The idea of muses comes from Greek myth – nine goddesses presiding over the arts and gifting creative types with inspiration. Writers will often talk about their muse – that elusive, mysterious and often fickle creature that keeps them telling stories. For some it’s an abstract idea, for others a much more defined entity. Druids speak more of awen, a flowing, creative force, a well we might dip into.

For most of my adult life, muses have not been abstract concepts, and awen has flowed to me through specific other people. Sometimes in droplets and flashes of insight, but usually more sustained. Love and inspiration run close together for me, and always did. Those I love inspire me, and those who inspire me, I love – whichever way round it starts.

I spent a lot of years finding I needed multiple muses. While there were a fair few people who inspired me at any given time, no one held the position of muse alone, for any long period. In the intensity of a new connection, I might become focused on one person for a while, and it might last weeks, or months before I needed more, but I always needed more. I had some wonderful and very inspiring connections with friends, fellow musicians, other creative people and a few lovers, and sometimes the awen flowed well for me, and sometimes it didn’t. There were plenty of lost times, weeks when scant inspiration came my way, and when no-one inspired me.

It takes a toll on any relationship, that. I’ve seen it from the other side too, having other creative people I connected with. To find that you have not, or are not feeding the creativity of another, can be disheartening in the extreme, especially if you’ve actively sought to play muse for them. This was one of the reasons I tended to invest in multiple people – it meant no one person had sole responsibility for my creativity, and if one source dried up, I had other options. And then something very strange happened… and I’ve gone a year with one muse, and it works very well indeed. 

If you find yourself wanting to support a creative person and be a muse for them, there are a lot of practical things you can do to help. Feed them stories – your own and other peoples. In order to be creative, you need a rich, sustained diet of ideas, experiences and emotions. The company of people who inspire strong feelings and share exciting things is hugely advantageous. Praise, enthusiasm and positive feedback are also tremendously helpful. The vast majority of creative people are plagued by doubts and uncertainties – that’s what keeps them striving to do better. But, good feedback helps make it feel worthwhile. Take an interest. Be there to listen. Keep believing in your creative person when they are struggling, because they will need you then. Be there to cheer for them when it all goes well. You will make a huge difference.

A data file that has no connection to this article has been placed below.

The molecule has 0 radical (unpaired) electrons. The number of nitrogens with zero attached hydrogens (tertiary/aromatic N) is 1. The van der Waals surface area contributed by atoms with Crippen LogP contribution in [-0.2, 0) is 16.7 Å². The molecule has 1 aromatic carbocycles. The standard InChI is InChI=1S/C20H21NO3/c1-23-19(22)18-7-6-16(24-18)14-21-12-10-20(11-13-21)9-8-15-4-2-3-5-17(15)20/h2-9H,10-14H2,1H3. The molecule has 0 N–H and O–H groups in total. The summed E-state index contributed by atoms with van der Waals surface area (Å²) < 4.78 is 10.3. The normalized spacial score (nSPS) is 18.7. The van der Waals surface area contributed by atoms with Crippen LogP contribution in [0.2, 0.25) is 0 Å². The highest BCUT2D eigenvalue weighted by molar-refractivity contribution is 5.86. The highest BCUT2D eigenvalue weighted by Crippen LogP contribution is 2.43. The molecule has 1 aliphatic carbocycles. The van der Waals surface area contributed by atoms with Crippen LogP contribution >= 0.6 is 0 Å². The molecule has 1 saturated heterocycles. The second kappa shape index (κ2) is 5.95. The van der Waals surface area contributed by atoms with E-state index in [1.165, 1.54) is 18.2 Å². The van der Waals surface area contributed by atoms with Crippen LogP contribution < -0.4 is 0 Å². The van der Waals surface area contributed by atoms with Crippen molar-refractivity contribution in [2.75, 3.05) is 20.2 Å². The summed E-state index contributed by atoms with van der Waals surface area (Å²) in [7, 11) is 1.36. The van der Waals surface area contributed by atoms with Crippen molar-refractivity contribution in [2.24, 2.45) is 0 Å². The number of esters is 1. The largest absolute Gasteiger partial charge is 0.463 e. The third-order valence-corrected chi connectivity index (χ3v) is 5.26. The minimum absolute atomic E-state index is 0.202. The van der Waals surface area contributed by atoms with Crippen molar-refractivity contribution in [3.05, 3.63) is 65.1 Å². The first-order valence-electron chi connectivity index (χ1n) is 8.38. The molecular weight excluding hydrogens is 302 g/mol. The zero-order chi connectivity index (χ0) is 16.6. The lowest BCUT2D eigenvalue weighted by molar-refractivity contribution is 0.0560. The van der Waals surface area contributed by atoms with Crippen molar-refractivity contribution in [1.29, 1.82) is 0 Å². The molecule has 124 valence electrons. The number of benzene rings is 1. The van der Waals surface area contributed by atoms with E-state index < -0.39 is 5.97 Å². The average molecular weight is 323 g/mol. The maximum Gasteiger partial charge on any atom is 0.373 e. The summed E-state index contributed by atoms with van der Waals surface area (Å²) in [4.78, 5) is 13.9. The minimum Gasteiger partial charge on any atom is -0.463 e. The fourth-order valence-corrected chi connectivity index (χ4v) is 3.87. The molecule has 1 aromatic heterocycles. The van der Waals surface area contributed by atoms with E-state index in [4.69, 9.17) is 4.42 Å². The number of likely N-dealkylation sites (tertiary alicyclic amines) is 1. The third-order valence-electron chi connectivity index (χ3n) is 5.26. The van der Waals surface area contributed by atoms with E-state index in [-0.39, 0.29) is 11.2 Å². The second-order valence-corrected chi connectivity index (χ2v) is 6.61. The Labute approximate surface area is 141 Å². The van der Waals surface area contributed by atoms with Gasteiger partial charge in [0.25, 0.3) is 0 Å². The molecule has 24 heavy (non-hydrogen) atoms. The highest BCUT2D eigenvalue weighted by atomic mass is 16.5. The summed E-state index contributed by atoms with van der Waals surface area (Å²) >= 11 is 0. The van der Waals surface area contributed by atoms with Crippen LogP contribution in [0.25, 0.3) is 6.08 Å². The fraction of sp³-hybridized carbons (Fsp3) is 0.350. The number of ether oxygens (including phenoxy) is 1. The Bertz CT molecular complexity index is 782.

Creativity flourishes if you nurture it. Being able to support someone else’s creativity can be the most rewarding of experiences. Inspiration is one of the most magical things I know of, and to knowingly inspire another, is a beautiful thing to get to do. Creative people need an audience for what they do. Without someone else to enjoy and appreciate it, creativity is not that much fun. You may feel compelled to do it anyway, but it’s not the same as sharing. Enthusiastic audiences are wonderful, and they keep creative folk going.

To all you who offer praise and encouragement, who share your responses, ask for more, contemplate meanings and otherwise contribute, know that you are much appreciated, and greatly valued.


I’m going to be blogging through this month about inspiration – hopefully other folk will too, as we have two themes on the go – this, and coming out stories. By ‘inspiration’ I don’t just mean the ideas for stories. I think the word conjures images of artists, composers, and authors. You might think of it in connection with scientists, and religious leaders too. Perhaps inspiration is a quality you feel leaders should posses. I wouldn’t argue with any of that. I would add that creativity and inspiration should be part of everyone’s lives.

Inspiration is a rush, full of excitement, wonder and possibility. It enables the making of new things. That rich potential can be brought into any part of life – into relationships, homemaking, cooking, gardening, shopping, it can 9and I think should) be an underpinning for lifestyle. Lives should not be bought ready made in boxes, lifted from the pages of glossy magazines or imbibed from television programs. As a culture, I think we’ve become far too willing to be told how to live, what we should want, how we should dress, where we should shop, and who we should be. That way of living serves the people who want to sell us things with no inherent value and make us believe we need them by labelling said as fashionable and essential.

There’s a reciprocal relationship between inspiration, action and the feedback that brings. Have the idea to cook a fab meal. Make that gorgeous meal from scratch. Eat it, love it, share it with others who love it and have the wit to say so. Feel nourished and fulfilled, both by the meal and the response to it. And so you feel more able, more powerful, more inclined to do it again.

Working with inspiration is about taking control of your life, and shaping it so that all the things you do come from your soul. Working with inspiration makes otherwise mundane activity far more inherently meaningful. It directs us towards the things that nourish and enhance, and away from situations and experiences that deplete us.

So, through April, I’ll be talking about inspiration for daily life, and the role it plays in all kinds of creativity. My aim is to inspire, and to show ways in which anyone can lead a life they find inherently meaningful and worthwhile.